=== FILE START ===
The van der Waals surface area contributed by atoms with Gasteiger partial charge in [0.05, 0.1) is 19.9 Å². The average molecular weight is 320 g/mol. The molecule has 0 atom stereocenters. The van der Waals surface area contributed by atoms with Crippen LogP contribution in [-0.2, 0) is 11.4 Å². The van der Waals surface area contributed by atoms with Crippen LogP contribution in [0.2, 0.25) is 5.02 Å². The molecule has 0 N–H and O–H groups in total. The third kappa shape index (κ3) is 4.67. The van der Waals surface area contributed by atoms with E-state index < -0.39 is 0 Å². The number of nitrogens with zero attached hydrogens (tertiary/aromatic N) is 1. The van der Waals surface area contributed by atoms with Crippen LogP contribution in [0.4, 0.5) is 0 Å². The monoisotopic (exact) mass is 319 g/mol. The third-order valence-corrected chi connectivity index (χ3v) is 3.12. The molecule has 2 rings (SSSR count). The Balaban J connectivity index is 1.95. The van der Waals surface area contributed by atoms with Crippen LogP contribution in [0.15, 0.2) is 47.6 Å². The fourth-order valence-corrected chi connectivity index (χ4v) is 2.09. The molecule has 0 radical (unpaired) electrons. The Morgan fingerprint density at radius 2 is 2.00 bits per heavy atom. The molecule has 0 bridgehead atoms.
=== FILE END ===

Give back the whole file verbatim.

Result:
The van der Waals surface area contributed by atoms with Gasteiger partial charge in [0.05, 0.1) is 19.9 Å². The average molecular weight is 320 g/mol. The molecule has 0 atom stereocenters. The van der Waals surface area contributed by atoms with Crippen LogP contribution in [-0.2, 0) is 11.4 Å². The van der Waals surface area contributed by atoms with Crippen LogP contribution in [0.2, 0.25) is 5.02 Å². The molecule has 0 N–H and O–H groups in total. The third kappa shape index (κ3) is 4.67. The van der Waals surface area contributed by atoms with E-state index < -0.39 is 0 Å². The number of nitrogens with zero attached hydrogens (tertiary/aromatic N) is 1. The van der Waals surface area contributed by atoms with Crippen LogP contribution in [0.4, 0.5) is 0 Å². The monoisotopic (exact) mass is 319 g/mol. The third-order valence-corrected chi connectivity index (χ3v) is 3.12. The molecule has 2 rings (SSSR count). The Balaban J connectivity index is 1.95. The van der Waals surface area contributed by atoms with Crippen LogP contribution in [0.15, 0.2) is 47.6 Å². The fourth-order valence-corrected chi connectivity index (χ4v) is 2.09. The molecule has 0 radical (unpaired) electrons. The Morgan fingerprint density at radius 2 is 2.00 bits per heavy atom. The molecule has 0 bridgehead atoms.